The Use and Effects of Web-Based Instruction: Evidence From a Single-Source Study
JONATHAN J. H. ZHU, MICHAEL STOKES, Amy X. Y. Lu, City University of Hong Kong, Hong Kong
Journal of Interactive Learning Research Volume 11, Number 2, ISSN 1093-023X Publisher: Association for the Advancement of Computing in Education (AACE), Waynesville, NC
Although Web-based instruction (WBI) has been widely herald-ed for its effective, efficient, and enjoyable functions for teaching and learning, there is little solid evidence for the effectiveness of WBI on learning outcomes. The problem lies in part in the im-precise and insensitive research methods used in WBI research. The current study employed a single-source method that was originally used in advertising research to test the impact of WBI on learning. The test data came from a sample of 90 freshmen university students taking a Modern Physics course. The log file of WebCT, a Web-based instructional package, provided mea-sures of Web use behavior whereas exam scores constitute mea-sures of learning outcome. A baseline survey provided four sets of variables for control purpose. Multiple regression analyses re-vealed strong evidence that use of relevant World Wide Web (Web) content does improve learning significantly. Equally inter-esting was the finding that surfing of irrelevant content on the Web actually impedes learning. Implications for the design and implementation of WBI are discussed.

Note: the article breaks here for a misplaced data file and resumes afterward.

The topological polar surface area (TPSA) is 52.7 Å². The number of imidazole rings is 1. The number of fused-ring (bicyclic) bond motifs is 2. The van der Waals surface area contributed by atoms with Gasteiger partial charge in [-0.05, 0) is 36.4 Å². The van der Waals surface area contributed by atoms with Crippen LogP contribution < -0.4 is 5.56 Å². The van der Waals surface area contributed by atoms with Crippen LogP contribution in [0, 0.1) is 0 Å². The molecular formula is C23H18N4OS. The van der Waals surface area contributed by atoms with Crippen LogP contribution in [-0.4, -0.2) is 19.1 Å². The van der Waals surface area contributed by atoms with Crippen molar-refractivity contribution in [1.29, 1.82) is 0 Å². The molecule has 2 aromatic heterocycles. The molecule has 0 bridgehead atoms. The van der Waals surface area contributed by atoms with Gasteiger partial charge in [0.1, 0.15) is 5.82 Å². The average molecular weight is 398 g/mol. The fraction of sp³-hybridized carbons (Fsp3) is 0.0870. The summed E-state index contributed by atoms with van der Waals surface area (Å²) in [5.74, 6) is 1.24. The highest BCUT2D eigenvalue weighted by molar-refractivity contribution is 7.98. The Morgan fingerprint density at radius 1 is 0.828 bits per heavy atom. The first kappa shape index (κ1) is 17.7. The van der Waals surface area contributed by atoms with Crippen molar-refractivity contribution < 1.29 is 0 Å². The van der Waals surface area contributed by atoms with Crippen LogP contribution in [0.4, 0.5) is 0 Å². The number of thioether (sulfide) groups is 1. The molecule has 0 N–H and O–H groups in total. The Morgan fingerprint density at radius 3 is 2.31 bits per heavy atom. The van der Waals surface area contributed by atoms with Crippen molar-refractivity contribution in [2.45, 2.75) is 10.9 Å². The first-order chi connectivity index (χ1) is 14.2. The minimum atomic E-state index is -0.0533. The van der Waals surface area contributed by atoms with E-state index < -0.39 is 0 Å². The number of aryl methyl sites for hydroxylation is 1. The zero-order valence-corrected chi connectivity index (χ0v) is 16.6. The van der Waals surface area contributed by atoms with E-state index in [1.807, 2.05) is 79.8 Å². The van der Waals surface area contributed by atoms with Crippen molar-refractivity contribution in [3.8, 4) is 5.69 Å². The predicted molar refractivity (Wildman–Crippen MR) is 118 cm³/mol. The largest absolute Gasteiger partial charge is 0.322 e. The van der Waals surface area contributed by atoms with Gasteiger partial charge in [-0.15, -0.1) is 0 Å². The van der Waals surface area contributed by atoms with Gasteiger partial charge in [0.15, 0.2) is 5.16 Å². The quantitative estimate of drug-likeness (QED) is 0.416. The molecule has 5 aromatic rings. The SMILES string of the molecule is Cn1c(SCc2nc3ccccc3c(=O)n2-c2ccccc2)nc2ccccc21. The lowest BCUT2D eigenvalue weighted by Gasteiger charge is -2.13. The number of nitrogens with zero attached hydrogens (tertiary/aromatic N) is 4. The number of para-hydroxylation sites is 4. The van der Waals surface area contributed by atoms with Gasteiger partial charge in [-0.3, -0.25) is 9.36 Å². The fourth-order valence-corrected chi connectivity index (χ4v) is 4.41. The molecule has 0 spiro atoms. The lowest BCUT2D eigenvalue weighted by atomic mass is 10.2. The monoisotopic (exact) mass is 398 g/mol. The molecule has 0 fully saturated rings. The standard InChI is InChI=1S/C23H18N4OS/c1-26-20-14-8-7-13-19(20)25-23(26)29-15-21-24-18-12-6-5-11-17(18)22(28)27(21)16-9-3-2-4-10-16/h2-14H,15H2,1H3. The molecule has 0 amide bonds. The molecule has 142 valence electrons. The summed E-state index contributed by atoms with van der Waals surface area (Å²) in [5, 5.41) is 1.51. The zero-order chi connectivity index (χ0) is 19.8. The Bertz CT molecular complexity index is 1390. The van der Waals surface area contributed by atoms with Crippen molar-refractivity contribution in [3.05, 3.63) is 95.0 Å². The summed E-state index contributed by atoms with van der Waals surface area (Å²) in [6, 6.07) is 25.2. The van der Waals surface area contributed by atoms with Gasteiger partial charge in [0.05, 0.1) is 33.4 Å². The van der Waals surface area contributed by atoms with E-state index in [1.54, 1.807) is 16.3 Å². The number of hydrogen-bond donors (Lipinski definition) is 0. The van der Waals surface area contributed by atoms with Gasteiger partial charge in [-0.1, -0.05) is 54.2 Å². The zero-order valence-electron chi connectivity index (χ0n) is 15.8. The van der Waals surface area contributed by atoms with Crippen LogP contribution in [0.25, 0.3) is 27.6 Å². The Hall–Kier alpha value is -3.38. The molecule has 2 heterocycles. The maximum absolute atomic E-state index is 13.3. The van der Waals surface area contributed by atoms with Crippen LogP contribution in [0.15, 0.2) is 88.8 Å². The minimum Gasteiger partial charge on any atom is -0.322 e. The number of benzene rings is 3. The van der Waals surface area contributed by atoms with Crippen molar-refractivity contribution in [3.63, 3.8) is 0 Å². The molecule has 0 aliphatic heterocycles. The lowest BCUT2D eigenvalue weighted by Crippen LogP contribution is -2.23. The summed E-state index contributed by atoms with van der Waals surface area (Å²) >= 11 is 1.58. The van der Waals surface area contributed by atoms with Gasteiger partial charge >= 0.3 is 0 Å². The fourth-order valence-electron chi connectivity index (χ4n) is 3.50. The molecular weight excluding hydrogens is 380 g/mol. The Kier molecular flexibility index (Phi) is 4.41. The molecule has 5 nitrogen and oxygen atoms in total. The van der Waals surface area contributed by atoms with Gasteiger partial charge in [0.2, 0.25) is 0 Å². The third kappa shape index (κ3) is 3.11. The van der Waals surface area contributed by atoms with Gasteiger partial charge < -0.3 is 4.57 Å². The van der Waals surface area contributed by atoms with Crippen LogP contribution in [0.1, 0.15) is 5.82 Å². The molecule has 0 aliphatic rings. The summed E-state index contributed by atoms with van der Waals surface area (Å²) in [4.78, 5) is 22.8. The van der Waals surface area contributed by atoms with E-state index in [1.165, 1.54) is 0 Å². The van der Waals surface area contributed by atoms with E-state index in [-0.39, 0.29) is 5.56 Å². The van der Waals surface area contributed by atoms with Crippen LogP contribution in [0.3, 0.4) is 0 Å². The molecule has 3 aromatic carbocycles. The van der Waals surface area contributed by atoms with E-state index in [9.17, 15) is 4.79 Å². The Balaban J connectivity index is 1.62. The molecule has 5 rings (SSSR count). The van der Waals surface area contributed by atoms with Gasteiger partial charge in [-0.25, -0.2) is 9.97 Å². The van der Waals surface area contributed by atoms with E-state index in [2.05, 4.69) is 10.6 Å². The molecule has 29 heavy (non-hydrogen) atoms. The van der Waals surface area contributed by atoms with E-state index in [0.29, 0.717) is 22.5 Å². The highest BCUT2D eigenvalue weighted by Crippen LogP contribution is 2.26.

ZHU, J.J.H., STOKES, M. & Lu, A.X.Y. (2000). The Use and Effects of Web-Based Instruction: Evidence From a Single-Source Study. Journal of Interactive Learning Research, 11(2), 197-218. Charlottesville, VA: Association for the Advancement of Computing in Education (AACE).
© 2000 Association for the Advancement of Computing in Education (AACE)
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Susan Copeland Henry, Clayton College and State University, United States
EdMedia + Innovate Learning 2002 (2002) pp. 351–354
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